Employment of a part-timer and annual leave

Publication / 19.02.2024

Determining the amount of annual leave for a full-time employee most often does not cause any problem for employers. Difficulties begin only when it comes to granting annual leave to part-timers.

This is because the rules for granting annual leave to this group of employees depend on how these employees perform their work, i.e. whether they perform their work on a daily basis (e.g., 4 hours a day), or whether they perform their work only a few days a week with different working hours.

So let’s start with how to correctly determine the amount of annual leave for a part-timer. Well, the determination of annual leave in such a case is made in proportion to the size of his/her working time (full-time), taking as a basis the size of the leave, resulting from his seniority/holiday seniority (that is, 20 or 26 days). Once this calculation is made, the part-day leave is rounded up to a full day.

After determining the part-timer’s leave in days, we convert this leave into hours. The above conversion is necessary in order to then correctly grant the amount of annual leave.

It should be borne in mind that annual leave is granted on days that are working days for the employee, in accordance with the employee’s work schedule, at an hourly rate corresponding to the employee’s daily working hours on a given working day (Article 154 (2) § 1 of the Labor Code).

For example, to a part-time employee with an annual leave dimension set at 13 vacation days (104 vacation hours), working 4 hours a day every day from Monday to Friday, whose working time norm is 8 hours a day, we will grant vacation for each of his/her working days, from Monday to Friday, 4 hours of his/her daily working time dimension. We will grant a total of 20 hours of annual leave (5 days x 4 hours) to such an employee who requests annual leave from Monday to Friday.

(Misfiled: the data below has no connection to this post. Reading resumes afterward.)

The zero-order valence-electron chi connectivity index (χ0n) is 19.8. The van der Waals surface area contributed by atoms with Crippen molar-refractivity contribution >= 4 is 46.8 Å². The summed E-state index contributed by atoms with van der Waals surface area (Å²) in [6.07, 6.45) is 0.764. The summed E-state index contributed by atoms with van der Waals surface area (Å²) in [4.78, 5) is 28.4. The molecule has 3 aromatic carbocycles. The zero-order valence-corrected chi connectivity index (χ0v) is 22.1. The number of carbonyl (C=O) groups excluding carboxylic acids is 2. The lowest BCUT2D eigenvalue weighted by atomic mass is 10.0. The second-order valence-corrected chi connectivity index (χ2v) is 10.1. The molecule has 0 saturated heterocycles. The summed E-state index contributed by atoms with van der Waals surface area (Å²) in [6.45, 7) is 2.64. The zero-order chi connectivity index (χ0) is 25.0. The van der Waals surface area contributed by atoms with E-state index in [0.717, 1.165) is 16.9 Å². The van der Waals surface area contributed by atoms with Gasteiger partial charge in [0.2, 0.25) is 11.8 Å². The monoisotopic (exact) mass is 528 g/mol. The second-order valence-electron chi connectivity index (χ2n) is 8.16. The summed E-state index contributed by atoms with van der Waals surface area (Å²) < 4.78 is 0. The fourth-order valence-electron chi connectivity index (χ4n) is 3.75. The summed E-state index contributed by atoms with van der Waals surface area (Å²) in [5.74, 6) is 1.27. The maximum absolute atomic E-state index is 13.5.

Sometimes employers feel that there is an “abuse” of this right on the part of employees, especially when employees request a leave of absence in weeks when they are scheduled to work fewer days. Then, when granting them annual leave, they are “taken off” from the size of their annual leave a smaller number of hours of leave than employees who work 4 hours each day, while both groups have the same amount of time off (vacation).

However, regardless of the feelings associated with this and the feeling that one group “loses” relative to the other, annual leave should be granted in the correct manner, i.e. on the employee’s working days, on an hourly basis.